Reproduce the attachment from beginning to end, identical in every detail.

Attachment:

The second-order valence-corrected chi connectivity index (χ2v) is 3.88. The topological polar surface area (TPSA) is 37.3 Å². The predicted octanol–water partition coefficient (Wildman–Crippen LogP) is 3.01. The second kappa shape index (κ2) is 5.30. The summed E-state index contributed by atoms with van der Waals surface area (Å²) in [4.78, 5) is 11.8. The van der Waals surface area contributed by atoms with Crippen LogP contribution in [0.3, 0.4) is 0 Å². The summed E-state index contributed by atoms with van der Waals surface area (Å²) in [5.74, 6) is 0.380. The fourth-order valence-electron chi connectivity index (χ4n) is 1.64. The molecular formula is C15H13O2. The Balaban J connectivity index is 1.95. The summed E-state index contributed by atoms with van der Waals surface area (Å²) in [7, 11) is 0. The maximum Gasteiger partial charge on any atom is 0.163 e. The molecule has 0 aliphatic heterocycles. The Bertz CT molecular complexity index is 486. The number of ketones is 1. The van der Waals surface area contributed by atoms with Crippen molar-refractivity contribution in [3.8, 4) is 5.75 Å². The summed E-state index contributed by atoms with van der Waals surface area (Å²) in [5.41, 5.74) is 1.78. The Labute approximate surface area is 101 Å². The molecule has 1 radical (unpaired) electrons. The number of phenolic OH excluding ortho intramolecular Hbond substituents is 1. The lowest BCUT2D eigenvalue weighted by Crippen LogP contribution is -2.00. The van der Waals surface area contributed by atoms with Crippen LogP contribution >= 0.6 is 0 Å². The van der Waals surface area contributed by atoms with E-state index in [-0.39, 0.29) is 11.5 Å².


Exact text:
The second-order valence-corrected chi connectivity index (χ2v) is 3.88. The topological polar surface area (TPSA) is 37.3 Å². The predicted octanol–water partition coefficient (Wildman–Crippen LogP) is 3.01. The second kappa shape index (κ2) is 5.30. The summed E-state index contributed by atoms with van der Waals surface area (Å²) in [4.78, 5) is 11.8. The van der Waals surface area contributed by atoms with Crippen LogP contribution in [0.3, 0.4) is 0 Å². The summed E-state index contributed by atoms with van der Waals surface area (Å²) in [5.74, 6) is 0.380. The fourth-order valence-electron chi connectivity index (χ4n) is 1.64. The molecular formula is C15H13O2. The Balaban J connectivity index is 1.95. The summed E-state index contributed by atoms with van der Waals surface area (Å²) in [7, 11) is 0. The maximum Gasteiger partial charge on any atom is 0.163 e. The molecule has 0 aliphatic heterocycles. The Bertz CT molecular complexity index is 486. The number of ketones is 1. The van der Waals surface area contributed by atoms with Crippen molar-refractivity contribution in [3.8, 4) is 5.75 Å². The summed E-state index contributed by atoms with van der Waals surface area (Å²) in [5.41, 5.74) is 1.78. The Labute approximate surface area is 101 Å². The molecule has 1 radical (unpaired) electrons. The number of phenolic OH excluding ortho intramolecular Hbond substituents is 1. The lowest BCUT2D eigenvalue weighted by Crippen LogP contribution is -2.00. The van der Waals surface area contributed by atoms with Crippen LogP contribution >= 0.6 is 0 Å². The van der Waals surface area contributed by atoms with E-state index in [-0.39, 0.29) is 11.5 Å².